Six Books to Introduce Your Children to Other Cultures

Travel is not the only way to expose your children to other cultures. Many great books for children have rich descriptions of how others live, dress, eat, work and play. They also may tell universal tales that kids can relate to, with stories of growing up, making friends, helping family, and making discoveries about themselves.

The following titles can help you introduce your kids to other cultures with tales found as far away as other continents and as close as your own back yard.


Rickshaw Girl by Mitali Perkins. Ages 8 to 12
In the small Bangladeshi village where Naima lives with her struggling family, only boys are allowed to work with rickshaws. But Naima has a talent with paint, and she longs to help decorate the elaborate carts. Naima finds a way to help her family while challenging the notion that girls have nothing of value to offer outside helping their mothers in the kitchen. Perkins richly details the foods and traditions of Bangladesh in this story of perseverance.

Tortilla Sun by Jennifer Cervantes. Ages 8 to 12
Forced to spend the summer with her grandmother in a small adobe village in New Mexico, Izzy learns a lot about Pueblo culture and neighbors who provide what’s needed when times are hard. Alongside Izzy ‘s journey of self-discovery, New Mexican food and culture come alive as vividly as the bright colors worn by many of the people who live there.

Kimchi and Calamari by Rose Kent. Ages 9 to 12
When Joseph has to write an essay about his ancestors for a school class, he’s not sure where to begin. As a Korean boy adopted into an ethnic Italian-American family that lives in New Jersey, he doesn’t know anything about his ancestors. At first he makes up a story, but then the assignment sends him on a quest to learn more about the Korean way of life and gives him a way to connect with his Italian upbringing.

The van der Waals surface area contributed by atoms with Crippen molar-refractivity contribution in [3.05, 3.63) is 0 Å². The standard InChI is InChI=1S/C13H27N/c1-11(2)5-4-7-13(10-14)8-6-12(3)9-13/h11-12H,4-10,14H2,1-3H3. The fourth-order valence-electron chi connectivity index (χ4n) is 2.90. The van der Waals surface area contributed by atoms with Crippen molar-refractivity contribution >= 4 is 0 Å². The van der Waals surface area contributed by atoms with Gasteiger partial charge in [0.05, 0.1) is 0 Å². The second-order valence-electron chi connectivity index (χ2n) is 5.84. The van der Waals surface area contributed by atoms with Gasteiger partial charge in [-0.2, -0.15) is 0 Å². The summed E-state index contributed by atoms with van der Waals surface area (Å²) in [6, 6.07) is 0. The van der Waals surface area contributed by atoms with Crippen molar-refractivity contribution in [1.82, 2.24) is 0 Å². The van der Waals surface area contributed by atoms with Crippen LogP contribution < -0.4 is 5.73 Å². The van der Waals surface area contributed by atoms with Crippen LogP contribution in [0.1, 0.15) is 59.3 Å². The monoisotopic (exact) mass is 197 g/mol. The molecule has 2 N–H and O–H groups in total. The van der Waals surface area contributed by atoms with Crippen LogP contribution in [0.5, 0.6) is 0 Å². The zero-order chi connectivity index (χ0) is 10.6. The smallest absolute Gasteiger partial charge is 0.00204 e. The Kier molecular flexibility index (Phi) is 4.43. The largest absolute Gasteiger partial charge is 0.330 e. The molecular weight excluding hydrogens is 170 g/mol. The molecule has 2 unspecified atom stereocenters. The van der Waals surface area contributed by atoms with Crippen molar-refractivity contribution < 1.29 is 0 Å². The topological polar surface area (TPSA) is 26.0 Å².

Where the Mountain Meets the Moon by Grace Lin. Ages 8 to 12
It seems that no matter how hard Minli and her parents work in their village in China, they barely have enough to eat. The only thing that keeps her spirits up are the tales her father tells her of the Jade Dragon and the Old Man in the Moon. When Minli encounters a magical fish, she sets off to find the places in her father’s tales so she can change her family’s fortunes. The story is rich in Chinese folklore and its depiction of Chinese village life.

The Healing Spell by Kimberley Griffiths Little. Ages 9 to 12
Livie’s mama lies in a coma inside their little home near a Louisiana bayou, cared for by her dad and sisters. But Livie harbors a powerful secret about the day of her mama’s accident. She thinks the only way to wake her mama up is to visit a traditional healer and complete the steps of a healing spell. The bayous of southern Louisiana and Cajun culture come to life in this mother-daughter tale of love, forgiveness and resilience.

Laugh With the Moon by Shana Burg. Ages 9 to 12
When Clare accompanies her physician father on a mission to a village in Malawi, Africa, she is determined not to like anything there. But when she finds people who are happy despite deprivation, she learns about honoring loss while celebrating life. Readers learn about Malawi culture, as well as the struggles children face in attending school and seeking education.

Cindy Hudson writes about reading and books at She lives with her family in Portland, Oregon.

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